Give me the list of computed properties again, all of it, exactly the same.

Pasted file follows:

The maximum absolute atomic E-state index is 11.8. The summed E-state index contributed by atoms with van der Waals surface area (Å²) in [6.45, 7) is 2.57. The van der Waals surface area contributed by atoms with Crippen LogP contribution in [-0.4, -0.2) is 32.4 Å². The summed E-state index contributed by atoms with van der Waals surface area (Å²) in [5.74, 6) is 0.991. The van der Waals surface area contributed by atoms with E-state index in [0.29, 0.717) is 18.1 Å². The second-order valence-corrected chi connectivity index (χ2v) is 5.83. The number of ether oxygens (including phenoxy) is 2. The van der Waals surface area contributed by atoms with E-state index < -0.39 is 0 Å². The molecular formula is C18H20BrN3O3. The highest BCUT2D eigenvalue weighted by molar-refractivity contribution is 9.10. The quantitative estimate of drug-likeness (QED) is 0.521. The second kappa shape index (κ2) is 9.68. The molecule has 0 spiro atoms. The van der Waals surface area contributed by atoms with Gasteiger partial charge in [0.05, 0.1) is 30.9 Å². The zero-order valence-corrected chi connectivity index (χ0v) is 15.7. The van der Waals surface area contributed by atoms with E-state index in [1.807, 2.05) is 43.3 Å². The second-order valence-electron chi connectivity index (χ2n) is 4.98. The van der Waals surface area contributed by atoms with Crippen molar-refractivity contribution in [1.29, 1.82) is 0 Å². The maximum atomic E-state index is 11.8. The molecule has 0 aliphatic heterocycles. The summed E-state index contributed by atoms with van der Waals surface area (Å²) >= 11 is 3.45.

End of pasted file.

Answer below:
The maximum absolute atomic E-state index is 11.8. The summed E-state index contributed by atoms with van der Waals surface area (Å²) in [6.45, 7) is 2.57. The van der Waals surface area contributed by atoms with Crippen LogP contribution in [-0.4, -0.2) is 32.4 Å². The summed E-state index contributed by atoms with van der Waals surface area (Å²) in [5.74, 6) is 0.991. The van der Waals surface area contributed by atoms with E-state index in [0.29, 0.717) is 18.1 Å². The second-order valence-corrected chi connectivity index (χ2v) is 5.83. The number of ether oxygens (including phenoxy) is 2. The van der Waals surface area contributed by atoms with E-state index < -0.39 is 0 Å². The molecular formula is C18H20BrN3O3. The highest BCUT2D eigenvalue weighted by molar-refractivity contribution is 9.10. The quantitative estimate of drug-likeness (QED) is 0.521. The second kappa shape index (κ2) is 9.68. The molecule has 0 spiro atoms. The van der Waals surface area contributed by atoms with Gasteiger partial charge in [0.05, 0.1) is 30.9 Å². The zero-order valence-corrected chi connectivity index (χ0v) is 15.7. The van der Waals surface area contributed by atoms with E-state index in [1.807, 2.05) is 43.3 Å². The second-order valence-electron chi connectivity index (χ2n) is 4.98. The van der Waals surface area contributed by atoms with Crippen molar-refractivity contribution in [1.29, 1.82) is 0 Å². The maximum atomic E-state index is 11.8. The molecule has 0 aliphatic heterocycles. The summed E-state index contributed by atoms with van der Waals surface area (Å²) >= 11 is 3.45.